The miR-34 family of miRNAs is of particular interest with regards to ASD. While this family has long been recognized in the regulation of various cancer-related cellular processes, recent studies have reported an important role of miR-34 in neuronal development and neuronal disorders. In mouse ES cells, miR-34a functions in the regulation of neurite outgrowth and spinal morphology, indicating its involvement in fundamental neuronal functions (19). Evidence for a role of miR-34 in psychiatric disorders comes from a case–control study of schizophrenia where miR-34a was differentially expressed in blood samples from schizophrenia cases (20). Involvement of other members of miR-34 family in ASD-relevant phenotypes has also been reported. Induction of miR-34c in the central amygdala was observed following acute restraint stress in rodents (21). Additionally, increased expression of miR-34c within the central amygdala led to the onset of anxiety behavior in the same model. In an independent study, Zovoilis et al. showed that miR-34c functions as a negative constraint of memory consolidation in mouse models (22). In a recent study, Dias et al. reported a role for miR-34a within the basolateral amygdala (BLA) in fear memory consolidation (23). Finally, miR-34b and miR-34c were dysregulated in post-mortem brain of individuals with early-stage Parkinson disease and shown to play a role in mitochondrial function and dynamics and oxidative stress (24). Together, miR-34 family members are important regulators of neuronal development, plasticity, and disease. It is worth noting that, in addition to miR-34b, miR-34a, and miR34-c are also up-regulated in Fmr1 KO mice (18). These members of the miR-34 family may influence the transcription of other ASD candidate genes similar to miR-34b regulation of MET (Figure 1).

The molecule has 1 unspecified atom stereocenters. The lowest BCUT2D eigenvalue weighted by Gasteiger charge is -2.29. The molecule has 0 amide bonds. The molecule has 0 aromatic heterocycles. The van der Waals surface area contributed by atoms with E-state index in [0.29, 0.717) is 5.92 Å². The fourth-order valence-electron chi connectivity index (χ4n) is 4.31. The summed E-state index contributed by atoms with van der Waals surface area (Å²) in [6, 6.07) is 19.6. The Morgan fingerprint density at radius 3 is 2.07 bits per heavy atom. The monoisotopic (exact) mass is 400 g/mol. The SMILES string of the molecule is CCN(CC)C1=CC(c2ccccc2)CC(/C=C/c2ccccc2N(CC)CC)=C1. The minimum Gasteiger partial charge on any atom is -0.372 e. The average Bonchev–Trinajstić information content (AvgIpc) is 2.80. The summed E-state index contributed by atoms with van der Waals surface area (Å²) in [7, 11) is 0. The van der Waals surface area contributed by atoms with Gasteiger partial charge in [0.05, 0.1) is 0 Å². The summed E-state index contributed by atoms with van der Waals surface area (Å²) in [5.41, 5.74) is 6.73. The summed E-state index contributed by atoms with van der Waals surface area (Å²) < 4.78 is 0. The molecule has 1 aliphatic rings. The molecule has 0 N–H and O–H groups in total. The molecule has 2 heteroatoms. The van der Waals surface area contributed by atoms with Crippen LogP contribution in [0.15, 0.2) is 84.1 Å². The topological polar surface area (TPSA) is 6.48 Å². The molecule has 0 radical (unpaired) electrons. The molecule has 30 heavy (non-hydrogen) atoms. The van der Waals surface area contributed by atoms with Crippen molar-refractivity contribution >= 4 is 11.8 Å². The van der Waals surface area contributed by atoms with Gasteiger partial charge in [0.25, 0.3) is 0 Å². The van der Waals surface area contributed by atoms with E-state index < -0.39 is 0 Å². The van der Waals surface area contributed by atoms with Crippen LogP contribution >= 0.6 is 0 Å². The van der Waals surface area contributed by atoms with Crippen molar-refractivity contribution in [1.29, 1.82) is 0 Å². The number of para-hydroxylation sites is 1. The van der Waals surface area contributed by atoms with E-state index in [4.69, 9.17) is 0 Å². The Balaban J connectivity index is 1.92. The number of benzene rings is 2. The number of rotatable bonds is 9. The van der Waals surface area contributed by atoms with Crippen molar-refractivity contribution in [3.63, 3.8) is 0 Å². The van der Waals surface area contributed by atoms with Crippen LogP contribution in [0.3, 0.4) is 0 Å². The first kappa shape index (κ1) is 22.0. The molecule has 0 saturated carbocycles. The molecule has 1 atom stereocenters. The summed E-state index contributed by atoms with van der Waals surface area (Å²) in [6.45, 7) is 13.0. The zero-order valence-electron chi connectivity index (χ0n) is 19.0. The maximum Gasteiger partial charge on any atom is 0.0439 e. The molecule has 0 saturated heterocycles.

Figure 1. Bridging the gap: a central role for miRNA in FMR1 and MET crosstalk. FMRP, the protein encoded by the FMR1 gene, binds to miRNA processing complexes. In FMR1 knockout mice, miRNA expression is significantly up-regulated. In particular, miR-34a, miR-34b, and miR-34c show an absolute fold increase of 41×, 144×, and 83×, respectively. Under normal conditions, the miR-34 family down-regulates MET expression via binding to the 3′ UTR. FMR1 knockout mice display lower MET expression, resulting from the increased ubiquity of miRNAs. Both FMR1 and MET have been scored in the SFARI Gene Scoring module (https://gene.sfari.org/autdb/GS_Home.do). FMR1 is classified as a syndromic ASD gene due to the prevalence of ASD in individuals with fragile X syndrome. MET is classified as a category 2 gene (strong ASD candidate gene) based on replication of genetic association with ASD in multiple independent population cohorts.
Conclusion and Future Directions
Despite compelling evidence for the involvement of miRNAs during normal brain development and neuronal disorders, their contribution to ASD pathogenesis is inadequately assessed to date. A systematic identification and characterization of miRNAs targeting high-confidence ASD genes is likely to shed new light into the mechanisms underlying ASD – an important step for developing better treatments for this disorder with increasing prevalence.
Conflict of Interest Statement
The authors declare that the research was conducted in the absence of any commercial or financial relationships that could be construed as a potential conflict of interest.
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Keywords: autism spectrum disorders, microRNA, gene expression regulation, neurodevelopmental disorders, neuropsychiatric disorders, schizophrenia, FMR1
Citation: Banerjee-Basu S, Larsen E and Muend S (2014) Common microRNAs target established ASD genes. Front. Neurol. 5:205. doi: 10.3389/fneur.2014.00205
Received: 21 August 2014; Accepted: 28 September 2014;
Published online: 28 October 2014.
Edited by:Owen Murray Rennert, National Institutes of Health, USA
Reviewed by:Mandeep Kaur, King Abdullah University of Science and Technology, Saudi Arabia
Mark Nicholas Ziats, National Institute of Child Health and Human Development, USA
Copyright: © 2014 Banerjee-Basu, Larsen and Muend. This is an open-access article distributed under the terms of the Creative Commons Attribution License (CC BY). The use, distribution or reproduction in other forums is permitted, provided the original author(s) or licensor are credited and that the original publication in this journal is cited, in accordance with accepted academic practice. No use, distribution or reproduction is permitted which does not comply with these terms.